By Kara Sherrer
Vanderbilt’s Accelerator®—Summer Business Institute is a four-week certificate program for college students and recent graduates that combines classroom learning with real consulting projects. Last week, students created marketing strategies for Google Fiber, a “super-fast” internet provider available in 10 cities and counting.
The Client: Google Fiber promises “Faster, Fairer, Kinder” access to Wi-Fi, TV channels, and phone service. Fiber is seeking to disrupt other providers, such as Comcast and Xfinity, with fast service and no hidden fees. Google Fiber provides straightforward contracts and speeds of up to 1,000 megabits per second. The service originally launched in Music City in 2015 and expanded to even more Nashville neighborhoods in 2017.
The Project: Google Fiber has identified multiple key groups of potential customers. One of the most challenging groups is not particularly tech- or internet-savvy but is rather price-sensitive, which can make it difficult to encourage this segment to switch providers to Google Fiber. Representatives from Google Fiber tasked Accelerator students with devising marketing strategies to convince prospective customers in this group living in the Nashville area to sign up for Google Fiber service.
The Presentations: The target market generally falls in the 35-55 age range and often have children of their own, prompting students to propose a variety of family-friendly, nostalgia-themed event marketing concepts. Several teams recommended hosting decade-themed block parties in neighborhoods with Google Fiber service, incorporating food trucks, raffles, and other fun activities. Others suggested hosting movie nights or pool parties in apartment complexes, or coordinating 5K races in Google Fiber neighborhoods.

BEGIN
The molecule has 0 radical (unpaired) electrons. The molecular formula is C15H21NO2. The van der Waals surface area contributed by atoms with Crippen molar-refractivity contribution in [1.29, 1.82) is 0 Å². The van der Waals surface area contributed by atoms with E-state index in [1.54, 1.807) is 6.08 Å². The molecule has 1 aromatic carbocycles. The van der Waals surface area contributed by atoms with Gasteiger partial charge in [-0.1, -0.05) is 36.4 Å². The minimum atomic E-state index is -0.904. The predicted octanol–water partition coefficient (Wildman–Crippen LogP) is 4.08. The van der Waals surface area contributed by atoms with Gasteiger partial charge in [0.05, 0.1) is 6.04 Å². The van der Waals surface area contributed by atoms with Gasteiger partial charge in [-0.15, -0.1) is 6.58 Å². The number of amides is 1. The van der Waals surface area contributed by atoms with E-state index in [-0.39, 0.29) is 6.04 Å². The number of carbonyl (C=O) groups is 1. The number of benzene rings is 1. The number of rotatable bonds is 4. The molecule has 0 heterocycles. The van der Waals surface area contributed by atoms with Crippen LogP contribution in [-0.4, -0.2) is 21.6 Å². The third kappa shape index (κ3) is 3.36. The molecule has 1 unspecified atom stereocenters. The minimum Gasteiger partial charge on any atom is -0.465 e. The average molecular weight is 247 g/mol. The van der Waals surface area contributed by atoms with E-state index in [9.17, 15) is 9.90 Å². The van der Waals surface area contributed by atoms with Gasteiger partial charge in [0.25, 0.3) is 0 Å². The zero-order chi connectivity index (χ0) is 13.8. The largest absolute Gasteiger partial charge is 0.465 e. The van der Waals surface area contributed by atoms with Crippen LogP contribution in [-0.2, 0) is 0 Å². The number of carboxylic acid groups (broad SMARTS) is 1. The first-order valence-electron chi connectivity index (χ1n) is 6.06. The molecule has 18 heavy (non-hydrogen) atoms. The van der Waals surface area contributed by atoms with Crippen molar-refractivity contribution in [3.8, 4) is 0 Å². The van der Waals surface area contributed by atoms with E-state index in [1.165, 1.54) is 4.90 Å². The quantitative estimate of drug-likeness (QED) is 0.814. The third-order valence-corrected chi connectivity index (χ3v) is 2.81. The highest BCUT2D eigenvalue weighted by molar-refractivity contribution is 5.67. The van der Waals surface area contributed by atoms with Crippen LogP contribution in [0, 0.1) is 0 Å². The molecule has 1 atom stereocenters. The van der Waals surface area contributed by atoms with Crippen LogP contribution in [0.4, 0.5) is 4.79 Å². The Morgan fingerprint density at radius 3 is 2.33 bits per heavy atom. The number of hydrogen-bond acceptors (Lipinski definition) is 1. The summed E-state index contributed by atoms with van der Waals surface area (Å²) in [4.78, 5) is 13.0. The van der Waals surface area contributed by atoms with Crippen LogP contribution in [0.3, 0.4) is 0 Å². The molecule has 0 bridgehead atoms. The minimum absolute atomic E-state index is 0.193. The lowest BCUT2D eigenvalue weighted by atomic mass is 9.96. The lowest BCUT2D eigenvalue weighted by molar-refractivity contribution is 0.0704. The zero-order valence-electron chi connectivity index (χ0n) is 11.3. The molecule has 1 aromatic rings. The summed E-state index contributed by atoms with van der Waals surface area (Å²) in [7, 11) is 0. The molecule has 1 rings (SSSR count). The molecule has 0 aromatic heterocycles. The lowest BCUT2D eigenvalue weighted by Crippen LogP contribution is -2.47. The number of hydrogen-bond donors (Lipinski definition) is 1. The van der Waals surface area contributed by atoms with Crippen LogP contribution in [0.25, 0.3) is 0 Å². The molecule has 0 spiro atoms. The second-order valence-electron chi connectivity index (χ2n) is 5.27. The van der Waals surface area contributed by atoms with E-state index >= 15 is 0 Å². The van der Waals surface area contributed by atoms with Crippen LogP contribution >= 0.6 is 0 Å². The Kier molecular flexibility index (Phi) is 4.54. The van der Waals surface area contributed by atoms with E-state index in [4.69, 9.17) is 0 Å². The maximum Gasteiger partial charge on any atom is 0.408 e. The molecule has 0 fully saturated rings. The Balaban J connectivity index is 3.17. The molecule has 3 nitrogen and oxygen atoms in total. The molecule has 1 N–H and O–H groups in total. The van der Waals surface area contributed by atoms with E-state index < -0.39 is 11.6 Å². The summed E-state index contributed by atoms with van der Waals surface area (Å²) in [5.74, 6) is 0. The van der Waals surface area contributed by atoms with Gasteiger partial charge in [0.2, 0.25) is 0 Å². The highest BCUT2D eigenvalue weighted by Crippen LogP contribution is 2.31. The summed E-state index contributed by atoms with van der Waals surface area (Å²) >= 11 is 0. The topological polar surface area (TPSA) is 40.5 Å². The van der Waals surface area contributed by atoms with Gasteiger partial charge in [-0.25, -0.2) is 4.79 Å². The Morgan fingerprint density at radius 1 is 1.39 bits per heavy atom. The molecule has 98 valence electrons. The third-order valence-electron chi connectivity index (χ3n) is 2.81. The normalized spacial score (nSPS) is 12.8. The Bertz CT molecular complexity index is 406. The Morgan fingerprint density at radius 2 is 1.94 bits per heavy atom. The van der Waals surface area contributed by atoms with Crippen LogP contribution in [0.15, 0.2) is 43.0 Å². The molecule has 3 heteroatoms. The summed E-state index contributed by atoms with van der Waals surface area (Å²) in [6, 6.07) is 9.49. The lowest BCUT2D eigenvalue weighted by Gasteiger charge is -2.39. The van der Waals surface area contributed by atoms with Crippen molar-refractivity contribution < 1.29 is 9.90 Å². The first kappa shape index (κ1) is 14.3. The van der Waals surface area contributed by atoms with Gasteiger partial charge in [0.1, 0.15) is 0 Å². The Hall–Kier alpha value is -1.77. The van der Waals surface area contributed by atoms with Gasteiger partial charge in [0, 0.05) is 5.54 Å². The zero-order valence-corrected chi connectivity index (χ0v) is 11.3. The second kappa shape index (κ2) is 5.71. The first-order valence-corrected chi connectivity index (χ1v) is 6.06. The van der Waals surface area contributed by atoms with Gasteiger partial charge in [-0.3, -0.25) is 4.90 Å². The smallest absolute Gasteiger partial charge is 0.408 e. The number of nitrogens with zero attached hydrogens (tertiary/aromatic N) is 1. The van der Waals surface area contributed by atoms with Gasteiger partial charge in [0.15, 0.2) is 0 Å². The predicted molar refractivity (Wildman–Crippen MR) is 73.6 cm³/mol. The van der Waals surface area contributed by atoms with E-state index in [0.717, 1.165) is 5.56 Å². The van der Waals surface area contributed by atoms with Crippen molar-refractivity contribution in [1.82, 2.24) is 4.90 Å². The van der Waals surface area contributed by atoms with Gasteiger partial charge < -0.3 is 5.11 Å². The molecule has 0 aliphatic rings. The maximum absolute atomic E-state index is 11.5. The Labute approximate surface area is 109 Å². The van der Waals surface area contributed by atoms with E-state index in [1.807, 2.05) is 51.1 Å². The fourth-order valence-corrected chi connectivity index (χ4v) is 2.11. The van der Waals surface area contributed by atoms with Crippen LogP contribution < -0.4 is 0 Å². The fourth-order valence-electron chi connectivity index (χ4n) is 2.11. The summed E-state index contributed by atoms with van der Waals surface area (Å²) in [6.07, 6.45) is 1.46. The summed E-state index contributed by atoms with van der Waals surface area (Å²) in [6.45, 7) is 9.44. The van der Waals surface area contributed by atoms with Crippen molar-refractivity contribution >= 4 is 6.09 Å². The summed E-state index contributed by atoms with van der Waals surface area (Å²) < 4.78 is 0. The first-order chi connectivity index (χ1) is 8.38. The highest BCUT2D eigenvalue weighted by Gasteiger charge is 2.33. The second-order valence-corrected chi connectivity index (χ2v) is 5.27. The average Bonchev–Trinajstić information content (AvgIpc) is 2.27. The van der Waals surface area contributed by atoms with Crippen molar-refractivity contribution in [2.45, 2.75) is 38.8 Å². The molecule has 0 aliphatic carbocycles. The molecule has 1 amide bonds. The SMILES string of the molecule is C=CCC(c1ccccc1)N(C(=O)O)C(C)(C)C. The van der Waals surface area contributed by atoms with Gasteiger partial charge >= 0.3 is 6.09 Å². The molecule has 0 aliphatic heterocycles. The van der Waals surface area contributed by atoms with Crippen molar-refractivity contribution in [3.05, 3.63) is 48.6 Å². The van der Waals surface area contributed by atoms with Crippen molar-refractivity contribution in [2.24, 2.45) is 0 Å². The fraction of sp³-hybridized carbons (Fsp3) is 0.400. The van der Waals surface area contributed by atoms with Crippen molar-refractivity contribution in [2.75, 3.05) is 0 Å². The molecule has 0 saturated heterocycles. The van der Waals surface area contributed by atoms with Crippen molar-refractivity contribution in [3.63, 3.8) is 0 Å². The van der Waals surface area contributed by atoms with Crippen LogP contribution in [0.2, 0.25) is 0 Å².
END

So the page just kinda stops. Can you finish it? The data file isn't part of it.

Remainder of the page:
I’m just blown away by the talent you all have shown here today – Alan Mitchell, Google Fiber
Given that not every neighborhood in a city has access to Google Fiber, teams utilized a range of location-targeting marketing tactics to make sure they were reaching consumers who could actually purchase the service. These ideas included putting doorhangers on individual houses and shipping welcome gifts (such as Fiber-branded jigsaw puzzles) to addresses in Fiber neighborhoods.
Many teams also took the “kinder” part of Google Fiber’s model to heart and recommended marketing initiatives that could raise awareness of Fiber while simultaneously giving back to community. These ideas included coaching seniors on basic digital literacy tasks, creating Wi-Fi hotspots in important community areas, and offering high-speed internet to local schools.
The Feedback: “I’m just blown away by the talent you all have shown here today,” said Alan Mitchell (MBA’16), Product Marketing Manager at Google Fiber. “It’s super impressive, the research and the attention to detail (you all provided). I know that I strategically didn’t give you that much to work with, to see what you could come up with, and you all found a way to (deliver) the information I was looking for.”
“You all made really logical tie-ins to some of the other work Google is already doing,” he added.
Looking back over the entire course of Accelerator, Dean M. Eric Johnson also praised teams for how far they have come in the past four weeks. “I’ve watched some of your presentations, and the progress is always staggering to me, and I think it really shows this morning (in the presentations),” he said.